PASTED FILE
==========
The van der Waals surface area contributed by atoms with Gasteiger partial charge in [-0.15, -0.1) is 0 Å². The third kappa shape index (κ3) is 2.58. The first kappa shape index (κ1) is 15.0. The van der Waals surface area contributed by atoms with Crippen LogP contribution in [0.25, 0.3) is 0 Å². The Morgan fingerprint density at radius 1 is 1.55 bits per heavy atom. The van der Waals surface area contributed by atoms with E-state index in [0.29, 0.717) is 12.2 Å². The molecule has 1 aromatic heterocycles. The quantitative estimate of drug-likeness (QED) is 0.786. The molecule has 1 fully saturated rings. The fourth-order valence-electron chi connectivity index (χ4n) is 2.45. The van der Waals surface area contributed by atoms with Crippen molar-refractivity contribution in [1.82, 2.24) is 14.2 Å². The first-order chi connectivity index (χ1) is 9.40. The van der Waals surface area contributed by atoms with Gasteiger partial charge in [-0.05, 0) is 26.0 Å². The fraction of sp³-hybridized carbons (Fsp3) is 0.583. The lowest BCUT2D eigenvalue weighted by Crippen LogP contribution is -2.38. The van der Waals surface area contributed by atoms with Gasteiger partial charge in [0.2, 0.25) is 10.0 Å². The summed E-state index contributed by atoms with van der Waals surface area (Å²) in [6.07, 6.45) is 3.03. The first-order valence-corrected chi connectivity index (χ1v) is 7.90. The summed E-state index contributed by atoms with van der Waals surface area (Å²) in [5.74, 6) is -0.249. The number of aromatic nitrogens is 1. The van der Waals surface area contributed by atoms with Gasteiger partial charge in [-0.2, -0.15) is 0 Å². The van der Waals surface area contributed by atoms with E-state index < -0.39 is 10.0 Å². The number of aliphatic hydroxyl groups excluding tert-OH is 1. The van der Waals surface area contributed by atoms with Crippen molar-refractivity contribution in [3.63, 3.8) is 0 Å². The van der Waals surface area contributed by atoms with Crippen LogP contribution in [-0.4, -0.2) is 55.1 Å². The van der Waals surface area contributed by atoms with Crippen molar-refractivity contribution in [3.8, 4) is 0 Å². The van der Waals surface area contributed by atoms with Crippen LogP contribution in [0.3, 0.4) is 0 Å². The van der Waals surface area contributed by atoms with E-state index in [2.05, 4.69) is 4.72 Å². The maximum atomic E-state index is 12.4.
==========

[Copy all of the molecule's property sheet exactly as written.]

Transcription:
The van der Waals surface area contributed by atoms with Gasteiger partial charge in [-0.15, -0.1) is 0 Å². The third kappa shape index (κ3) is 2.58. The first kappa shape index (κ1) is 15.0. The van der Waals surface area contributed by atoms with Crippen LogP contribution in [0.25, 0.3) is 0 Å². The Morgan fingerprint density at radius 1 is 1.55 bits per heavy atom. The van der Waals surface area contributed by atoms with E-state index in [0.29, 0.717) is 12.2 Å². The molecule has 1 aromatic heterocycles. The quantitative estimate of drug-likeness (QED) is 0.786. The molecule has 1 fully saturated rings. The fourth-order valence-electron chi connectivity index (χ4n) is 2.45. The van der Waals surface area contributed by atoms with Crippen molar-refractivity contribution in [1.82, 2.24) is 14.2 Å². The first-order chi connectivity index (χ1) is 9.40. The van der Waals surface area contributed by atoms with Gasteiger partial charge in [-0.05, 0) is 26.0 Å². The fraction of sp³-hybridized carbons (Fsp3) is 0.583. The lowest BCUT2D eigenvalue weighted by Crippen LogP contribution is -2.38. The van der Waals surface area contributed by atoms with Gasteiger partial charge in [0.2, 0.25) is 10.0 Å². The summed E-state index contributed by atoms with van der Waals surface area (Å²) in [6.07, 6.45) is 3.03. The first-order valence-corrected chi connectivity index (χ1v) is 7.90. The summed E-state index contributed by atoms with van der Waals surface area (Å²) in [5.74, 6) is -0.249. The number of aromatic nitrogens is 1. The van der Waals surface area contributed by atoms with Gasteiger partial charge in [-0.2, -0.15) is 0 Å². The van der Waals surface area contributed by atoms with E-state index < -0.39 is 10.0 Å². The number of aliphatic hydroxyl groups excluding tert-OH is 1. The van der Waals surface area contributed by atoms with Crippen molar-refractivity contribution in [3.63, 3.8) is 0 Å². The van der Waals surface area contributed by atoms with Crippen LogP contribution in [-0.4, -0.2) is 55.1 Å². The van der Waals surface area contributed by atoms with Crippen molar-refractivity contribution in [3.8, 4) is 0 Å². The van der Waals surface area contributed by atoms with Crippen LogP contribution in [0.3, 0.4) is 0 Å². The van der Waals surface area contributed by atoms with E-state index in [2.05, 4.69) is 4.72 Å². The maximum atomic E-state index is 12.4.